Dudley’s Christ-focused mindset never prevented him from enjoying a long career in sales, a wife, children, and grandchildren. If Dudley were here today, he’d be abreast of the latest news; but he wouldn’t stress about it. In fact, he would be excited to be living in these last days.
Step Two: Read the Right Books
I met the second man, Arno Gaebelein (1861–1945), through his writings. A self-taught scholar who even mastered Hebrew, Greek, and Aramaic, Gaebelein was a great Bible teacher, preacher, and writer. He was part of the team that produced the Scofield Reference Bible.
Like many of his generation, he faced difficult challenges and lived through two world wars, the Great Depression, and the rise of Communism. Yet, like few in any generation, his passion for Christ and Scripture drove him to focus on biblical studies.
At the core of his belief was the literal interpretation of God’s Word, which pointed him to the any-moment coming of Christ. Gaebelein also believed in a future for Israel, though he never saw it. In 1894, two years before Theodor Herzl produced his book The Jewish State, Gaebelein published a journal called Our Hope. Much like The Friends of Israel’s magazine, Israel My Glory, Gaebelein’s Our Hope concentrated on Christian Zionism, Jewish affairs, and prophecy.
In 1939 Hitler attacked Poland, setting World War II in motion. Gaebelein provided a heavenly perspective:
We look at the approaching storm precipitating all into an abyss of hopelessness. We look again and see a marvelous sunrise. The Morningstar appears, the herald of the Day and the Sun in all His glory. Even so Come, Thou Hope of the hopeless, Thou Hope of Israel, Thou Hope of the World, all Nations and Creation. Even so, Come Lord Jesus.5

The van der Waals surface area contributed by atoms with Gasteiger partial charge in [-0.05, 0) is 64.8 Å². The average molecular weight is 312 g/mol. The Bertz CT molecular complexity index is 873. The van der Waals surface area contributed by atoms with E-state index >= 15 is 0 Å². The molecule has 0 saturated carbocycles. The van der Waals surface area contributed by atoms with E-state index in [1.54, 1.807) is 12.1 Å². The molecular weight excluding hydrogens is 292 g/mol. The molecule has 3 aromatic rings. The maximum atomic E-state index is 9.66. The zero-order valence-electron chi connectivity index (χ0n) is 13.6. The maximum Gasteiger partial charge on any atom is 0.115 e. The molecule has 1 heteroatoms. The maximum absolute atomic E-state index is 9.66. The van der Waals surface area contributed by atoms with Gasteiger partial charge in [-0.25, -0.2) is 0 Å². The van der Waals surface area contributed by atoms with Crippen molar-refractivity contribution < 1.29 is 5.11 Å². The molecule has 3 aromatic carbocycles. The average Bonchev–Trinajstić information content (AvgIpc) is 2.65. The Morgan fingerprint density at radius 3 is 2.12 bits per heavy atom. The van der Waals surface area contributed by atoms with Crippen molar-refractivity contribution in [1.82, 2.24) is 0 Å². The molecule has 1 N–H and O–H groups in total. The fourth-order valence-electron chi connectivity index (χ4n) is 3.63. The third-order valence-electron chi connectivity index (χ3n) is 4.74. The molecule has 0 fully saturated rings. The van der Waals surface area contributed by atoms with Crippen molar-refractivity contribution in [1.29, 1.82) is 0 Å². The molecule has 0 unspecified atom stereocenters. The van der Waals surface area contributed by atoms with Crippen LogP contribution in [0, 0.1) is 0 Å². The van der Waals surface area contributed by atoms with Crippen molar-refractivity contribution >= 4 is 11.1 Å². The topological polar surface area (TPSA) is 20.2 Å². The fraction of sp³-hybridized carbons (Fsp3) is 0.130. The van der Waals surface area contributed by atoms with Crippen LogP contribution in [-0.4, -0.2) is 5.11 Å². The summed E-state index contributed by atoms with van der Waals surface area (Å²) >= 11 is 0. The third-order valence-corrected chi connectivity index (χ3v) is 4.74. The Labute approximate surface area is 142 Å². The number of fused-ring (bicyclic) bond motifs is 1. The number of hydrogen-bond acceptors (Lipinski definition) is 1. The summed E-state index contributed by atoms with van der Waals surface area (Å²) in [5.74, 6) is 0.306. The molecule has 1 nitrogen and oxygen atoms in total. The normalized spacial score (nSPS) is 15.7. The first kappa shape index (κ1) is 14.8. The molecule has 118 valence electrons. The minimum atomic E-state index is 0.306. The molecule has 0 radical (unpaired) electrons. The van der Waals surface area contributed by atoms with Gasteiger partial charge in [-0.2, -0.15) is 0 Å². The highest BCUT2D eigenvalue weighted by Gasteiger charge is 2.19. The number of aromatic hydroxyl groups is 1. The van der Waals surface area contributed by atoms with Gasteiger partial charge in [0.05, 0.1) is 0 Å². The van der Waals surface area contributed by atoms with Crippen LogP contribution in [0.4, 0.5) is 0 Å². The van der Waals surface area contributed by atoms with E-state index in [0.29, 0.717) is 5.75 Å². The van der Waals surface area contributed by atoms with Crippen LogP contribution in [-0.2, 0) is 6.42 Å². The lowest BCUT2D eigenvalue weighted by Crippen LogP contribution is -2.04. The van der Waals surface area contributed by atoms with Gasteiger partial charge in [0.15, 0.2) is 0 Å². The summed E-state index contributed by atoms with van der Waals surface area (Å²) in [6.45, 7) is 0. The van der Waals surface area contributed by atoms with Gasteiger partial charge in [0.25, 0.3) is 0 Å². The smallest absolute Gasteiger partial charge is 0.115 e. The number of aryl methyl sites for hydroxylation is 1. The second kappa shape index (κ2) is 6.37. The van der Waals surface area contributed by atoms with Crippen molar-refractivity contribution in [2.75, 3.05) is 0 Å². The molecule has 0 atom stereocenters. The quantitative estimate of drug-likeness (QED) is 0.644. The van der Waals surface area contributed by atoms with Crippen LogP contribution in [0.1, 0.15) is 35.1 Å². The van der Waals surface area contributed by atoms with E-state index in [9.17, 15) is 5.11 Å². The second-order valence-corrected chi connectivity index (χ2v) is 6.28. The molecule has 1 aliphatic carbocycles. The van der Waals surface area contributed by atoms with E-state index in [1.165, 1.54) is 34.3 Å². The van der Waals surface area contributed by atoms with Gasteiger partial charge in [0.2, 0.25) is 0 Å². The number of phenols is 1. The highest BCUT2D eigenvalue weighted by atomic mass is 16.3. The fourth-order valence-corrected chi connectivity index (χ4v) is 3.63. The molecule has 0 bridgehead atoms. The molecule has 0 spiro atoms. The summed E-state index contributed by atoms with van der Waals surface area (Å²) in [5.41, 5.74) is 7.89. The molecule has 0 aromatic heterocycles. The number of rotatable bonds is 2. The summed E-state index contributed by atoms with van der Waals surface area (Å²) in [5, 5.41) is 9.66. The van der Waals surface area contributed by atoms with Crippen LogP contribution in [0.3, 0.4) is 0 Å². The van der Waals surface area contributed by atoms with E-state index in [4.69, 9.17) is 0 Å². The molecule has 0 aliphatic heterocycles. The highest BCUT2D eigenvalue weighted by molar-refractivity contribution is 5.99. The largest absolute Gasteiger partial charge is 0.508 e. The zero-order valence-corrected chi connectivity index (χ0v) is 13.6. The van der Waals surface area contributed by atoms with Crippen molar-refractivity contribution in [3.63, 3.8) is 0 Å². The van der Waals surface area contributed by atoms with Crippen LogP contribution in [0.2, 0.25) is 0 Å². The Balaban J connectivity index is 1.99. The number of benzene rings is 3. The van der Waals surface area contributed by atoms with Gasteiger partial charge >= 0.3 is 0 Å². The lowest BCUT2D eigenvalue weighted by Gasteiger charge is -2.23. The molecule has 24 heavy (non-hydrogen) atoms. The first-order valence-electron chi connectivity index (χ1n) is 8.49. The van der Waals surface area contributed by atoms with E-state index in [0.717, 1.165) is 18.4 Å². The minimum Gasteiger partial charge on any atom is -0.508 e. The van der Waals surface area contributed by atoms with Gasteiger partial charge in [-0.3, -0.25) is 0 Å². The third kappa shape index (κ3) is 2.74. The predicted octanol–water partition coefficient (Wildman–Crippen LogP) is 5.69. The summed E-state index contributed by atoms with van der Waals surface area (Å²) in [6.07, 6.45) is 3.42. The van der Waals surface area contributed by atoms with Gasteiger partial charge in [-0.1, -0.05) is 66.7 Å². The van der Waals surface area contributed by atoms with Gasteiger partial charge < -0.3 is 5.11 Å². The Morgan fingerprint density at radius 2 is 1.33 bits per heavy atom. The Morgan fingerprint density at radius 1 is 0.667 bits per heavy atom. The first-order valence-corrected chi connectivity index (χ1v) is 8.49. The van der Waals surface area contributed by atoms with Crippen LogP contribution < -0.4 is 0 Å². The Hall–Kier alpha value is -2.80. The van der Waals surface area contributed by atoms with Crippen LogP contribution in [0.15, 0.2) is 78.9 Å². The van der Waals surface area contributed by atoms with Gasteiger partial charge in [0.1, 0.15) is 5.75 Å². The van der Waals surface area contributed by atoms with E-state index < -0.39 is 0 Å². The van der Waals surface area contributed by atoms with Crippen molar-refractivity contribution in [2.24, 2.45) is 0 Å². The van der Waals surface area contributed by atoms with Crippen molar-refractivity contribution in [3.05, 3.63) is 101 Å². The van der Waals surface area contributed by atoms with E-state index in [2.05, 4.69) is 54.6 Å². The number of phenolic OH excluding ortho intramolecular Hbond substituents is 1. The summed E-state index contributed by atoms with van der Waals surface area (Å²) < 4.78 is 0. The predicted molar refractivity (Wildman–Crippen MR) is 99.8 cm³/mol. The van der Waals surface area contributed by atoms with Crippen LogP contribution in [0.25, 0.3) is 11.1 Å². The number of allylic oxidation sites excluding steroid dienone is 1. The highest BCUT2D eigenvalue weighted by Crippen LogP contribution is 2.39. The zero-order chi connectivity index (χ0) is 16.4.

Gaebelein viewed the world soberly, but his writing and preaching uplifted and encouraged. For him, every day was the day Christ might return; and he waited joyously.
If you’re anxious, read works by authors who know God’s Word, who know God’s power, and who know how to encourage their brethren in Christ to focus on God.
Step Three: Rejoice in God’s Sovereignty
God is in control. Hallelujah! He is the one who establishes leaders and removes them: “For there is no authority except from God, and the authorities that exist are appointed by God” (Rom. 13:1). The results of the election in November will not surprise God. He is sovereign.
God is the one who declares the end from the beginning:
. . . and from ancient times things that are not yet done, saying, “My counsel shall stand, and I will do all My pleasure,” calling a bird of prey from the east, the man who executes My counsel, from a far country. Indeed I have spoken it; I will also bring it to pass. I have purposed it; I will also do it (Isa. 46:10–11).
How can we not trust a God like that?
We also do well to remember that our inheritance is not on Earth but in heaven, “incorruptible and undefiled and . . .does not fade away” (1 Pet. 1:4).
I will vote in November, as I always do on Election Day. But I’ll be remembering the words to Norman J. Clayton’s wonderful hymn, “My Hope Is in the Lord.” I hope yours is in the Lord, as well.
- Kenneth T. Walsh, “Americans Angry and Anxious as 2020 Looms,” usnews.com, August 26, 2019 [tinyurl.com/y59m5vxt].
- Susan Page, Jason Lalljee, and Jeanine Santucci, “USA TODAY/Suffolk poll: Americans dread the 2020 election; Biden maintains his lead,” usatoday.com, August 28, 2019 [tinyurl.com/y49z63aj].
- Julia Glum, “The Moment Liberals Knew Trump Won,” newsweek.com, November 8, 2017 [tinyurl.com/yyaojqba].
- Joshua Caplan, “Glenn Beck: ‘We Are Officially at the End of the Country’ if Trump Loses 2020,” breitbart.com, March 19, 2019 [tinyurl.com/y2tvtytc].
- Timothy Demy, “The Brethren Writers Hall of Fame: A.C. Gaebelein” [newble.co.uk/writers/Gaebelein/biography.html].